A “through-the-fence” (TTF) agreement recognized by the FAA and dating back to the 1960s and semi-formalized in the 1970s with annual fees between November Romeo LLC (on the Halstead property in Bohemia) and the Town of Islip for usage of a 500-foot taxiway for individually owned airplanes to taxi to MacArthur Airport in Ronkonkoma is currently under litigation between the private owner of the property and the town.
Currently, the town, after FAA inspection, has required paving of the roadway at a cost of $60,000, which current owner of November Romeo, Fred Coste, has agreed to complete.
The annual usage fee is approximately $3,000, which has been adjusted and increased each year at 3 percent since the agreement was finalized in the late 1970s. The town is looking to increase the fee to approximately $20,000 annually.
Current hangar renters, who pay a median price of $800 a month for T-shaped, individual hangars for mostly single-engine planes that seat two to four passengers, have argued against the sharp increase as they point out that FAA advisement stipulate airport usage fees must be “same or similar with fixed-base operators.”
Coste offered to pay a usage fee that was in line with the rates paid by fixed-base operators like Spirit or Frontier airlines based on comparable square footage rates, which would be significantly less than the quoted $20,000 fee proposed by the town.
The matter went to federal court six months ago when the town placed barricades on either side of the 500-foot taxiway and while not blocking the Halstead pilots from using the roadway, was perceived as an intimidation tactic by Coste and the pilots.
Coste filed an injunction, which resulted in the removal of the barricades.
November Romeo is home to 48 recreational pilots and is one of the few private hangar facilities on Long Island, with others on the North Shore of Suffolk County and out east in the Hamptons.
“These pilots donate their time, their aircraft, and all expenses to transport adults and children to faraway hospitals for treatment or surgery they can’t get locally,” said pilot Randy Sachs.
Sachs personally flew a young cancer patient’s mother from Boston to Virginia to be with her child when the family was unable to pay the costs of flying commercially.
Other pilots are also regular volunteers for Pilots for Paws, where they donate their time, fuel, and aircraft for the transport of adopted rescue animals across the country.
“I, myself, have transported dozens of animals, mainly dogs from kill shelters in the southeastern states, up to adoptive agencies or the adopter… recently, I picked up two rabbits from a town shelter in Central New Jersey and flew them to Syracuse, N.Y., to a non-kill shelter… again, all of these flights are absorbed by us,” said Sachs.
During times of natural disaster, private pilots are often called upon to deliver supplies and goods to areas where road access has been affected.
Sachs, during the public portion of the November town board meeting, spoke of the Halstead pilots who voluntarily delivered supplies to areas of Long Island that were inaccessible for vehicles in the aftermath of Superstorm Sandy.
Christopher Maione, another pilot with hangar space at Halstead, is a STEM+ Aviation mentor and helps high school students with interests in aviation learn about how to fly an aircraft and takes them up in his plane for hands-on training.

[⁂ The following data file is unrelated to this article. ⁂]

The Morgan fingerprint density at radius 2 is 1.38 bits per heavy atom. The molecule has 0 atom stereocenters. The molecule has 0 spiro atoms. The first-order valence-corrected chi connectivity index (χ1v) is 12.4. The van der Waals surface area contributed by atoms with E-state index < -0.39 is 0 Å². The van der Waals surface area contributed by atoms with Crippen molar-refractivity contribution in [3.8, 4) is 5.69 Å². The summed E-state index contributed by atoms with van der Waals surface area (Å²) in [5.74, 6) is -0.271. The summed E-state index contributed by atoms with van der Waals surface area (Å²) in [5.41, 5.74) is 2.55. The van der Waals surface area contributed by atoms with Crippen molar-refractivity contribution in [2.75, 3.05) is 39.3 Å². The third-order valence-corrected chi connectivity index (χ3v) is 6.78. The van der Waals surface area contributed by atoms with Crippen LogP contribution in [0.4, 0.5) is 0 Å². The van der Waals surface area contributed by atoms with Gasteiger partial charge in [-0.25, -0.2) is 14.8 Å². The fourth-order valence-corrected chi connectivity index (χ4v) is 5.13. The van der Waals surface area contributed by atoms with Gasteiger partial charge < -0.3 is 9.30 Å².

The Halstead property is also home to the Civil Air Patrol, an auxiliary of the United States Air Force, and provides services such as search and rescue, wild fire support, boating, and Coast Guard support, and national communications, and utilizes the disputed 500-foot taxi roadway solely to gain access to the airport.
“Our members selflessly devote their time, energy, and expertise toward the well-being of their community, while also promoting aviation and related fields through aerospace education,” said Lt. Col. Louis Fenech, commander of the Long Island Civil Air Patrol.
The Civil Air Patrol submitted a formal letter in support of the Halstead Hangars and its pilots to the Town of Islip, as they also utilize the 500-foot-taxiway and would be unable to do so if pilots on the property are unable to do so.
“Civil Air Patrol has had a standing easement agreement which allows us to transit NR Property to access Hotel Taxiway. This agreement was granted by Mr. Fred Coste of November Romeo LLD [Halstead Hangars], at no charge to CAP, and is essential to our mission,” wrote Fenech in his letter to the town.
Eastern regional manager for the Aircraft Owners and Pilots Association (AOPA), Sean Collins, said that 71 percent of airports surveyed have waiting lists for their hangars, with 72 percent of aircraft owners waiting six months to two years to gain access to a hangar.
November Romeo’s pilots represent 21 percent of MacArthur Airport’s general aviation activity, which include an average of 150 flight hours annually and take-off/landing fees of over $10,000.
“AOPA is urging the Town of Islip to act swiftly to ensure reasonable access terms are secured to prevent the loss of an important aircraft hangar storage facility and the economic activity of 48 aircrafts,” said Collins in a formal statement to the town.
“Please realize, we are talking about a paved roadway 40 feet wide, less than a 1/10th of a mile long that connects Halstead to the airport,” said Maione. “What justifies the town retaining a high-priced Colorado-based law firm, wasting tens of thousands of dollars on legal fees, trying to negate an access agreement that has been in place for nearly 60 years?... Quit throwing away your taxpayers’ money on absurd legal fees and out-of-state attorneys, who, by the way, fly in on private jets.”
Islip Town declined to comment due to ongoing litigation.